“The effects test changes to competition laws are welcomed but it needs to be followed up with effective access to justice provisions and divesture laws as a last resort remedy in abuse of market power cases.”
In his 20011 report, Senator Xenophon recommended the Competition and Consumer Act 2010 be amended to provide general divestiture powers where the Australian Competition and Consumer Commission could, “breakup” monopolies or dominant companies that engage in conduct that undermines competition.
He also called on the federal government to develop a mandatory industry code of conduct under the Act to deal with relationships between industry participants along the supermarket supply chain.
“Such a code should also include the major supermarket chains,” he said.
The report released last week made 12 recommendations including consideration for the potential need for a mandatory industry code of conduct, via an independent review of how the industry’s new voluntary code is performing, in addressing competition issues, after 12 months.
It also recommended the ACCC consider how collective bargaining in the dairy industry could be strengthened to enable these provisions to be more widely used and assist in addressing the power imbalance.
In his 2011 report, Senator Xenophon said “Throughout this inquiry, it has become apparent that the ACCC feels it is difficult to prove instances of predatory pricing and anti-competitive behaviour”.
“This is due to a lack of transparency regarding the pricing behaviour of the major supermarket chains, as well as between producers and processors,” he said.
Victorian Nationals Senator Bridget McKenzie welcomed last week’s report saying it had “many constructive recommendations” to increase competition in the dairy industry and therefore return to farmers.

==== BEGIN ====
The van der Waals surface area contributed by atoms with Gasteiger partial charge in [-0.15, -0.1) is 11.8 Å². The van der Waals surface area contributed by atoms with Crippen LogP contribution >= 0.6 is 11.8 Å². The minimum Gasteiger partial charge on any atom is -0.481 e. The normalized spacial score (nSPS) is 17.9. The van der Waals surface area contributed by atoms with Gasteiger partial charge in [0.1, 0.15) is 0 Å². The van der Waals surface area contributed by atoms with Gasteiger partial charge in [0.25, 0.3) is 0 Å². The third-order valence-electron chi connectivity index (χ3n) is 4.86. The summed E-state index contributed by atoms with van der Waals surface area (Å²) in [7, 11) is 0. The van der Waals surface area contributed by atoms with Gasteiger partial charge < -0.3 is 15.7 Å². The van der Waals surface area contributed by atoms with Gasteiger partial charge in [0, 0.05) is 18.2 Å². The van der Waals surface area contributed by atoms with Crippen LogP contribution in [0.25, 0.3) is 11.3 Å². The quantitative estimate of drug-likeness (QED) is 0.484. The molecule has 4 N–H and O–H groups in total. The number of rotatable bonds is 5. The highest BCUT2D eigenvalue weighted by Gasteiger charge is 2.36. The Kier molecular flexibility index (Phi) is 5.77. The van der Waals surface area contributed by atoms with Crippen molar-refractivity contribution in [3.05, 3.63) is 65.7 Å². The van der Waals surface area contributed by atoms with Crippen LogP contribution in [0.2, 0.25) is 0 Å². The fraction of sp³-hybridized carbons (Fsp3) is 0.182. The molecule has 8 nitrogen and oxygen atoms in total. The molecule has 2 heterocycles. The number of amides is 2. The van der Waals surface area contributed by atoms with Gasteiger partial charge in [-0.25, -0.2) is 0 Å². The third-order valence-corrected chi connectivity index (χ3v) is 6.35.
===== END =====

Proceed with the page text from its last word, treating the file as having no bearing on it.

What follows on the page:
“We need a transparent market system, where producers can make decisions with all information in front of them,” she said.
“This hasn't occurred in the past and has resulted in significant damage, economically and socially.
“Our dairy farmers are resilient and innovative, but have needed assistance in light of poor decisions by processors and their boards in the recent past.”
Senator McKenzie said, as chair of the Parliamentary Friends of Cooperatives and Mutuals, she was “heartened” by recommendation nine in the report, to increase support to cooperatives and reduce regulatory barriers.
“The cooperative structure is one that has served the industry well in the past and I contend has the potential to do in the future,” she said.
“Just look over the ditch to the global dairy giant and cooperative, Fonterra.
“The Hammond review into cooops and Mutuals, is with the Treasurer at the moment and I hope that the government’s response to that review will strengthen cooperatives access to capital and other measures to reduce regulatory barriers for producers to use the corporate structure to increase their control in the market and hence their return.
“The work Agriculture and Water Resources Minister Barnaby Joyce has done, with the Agricultural and Competitiveness White paper in this area is significant and should continue post pilot stage.”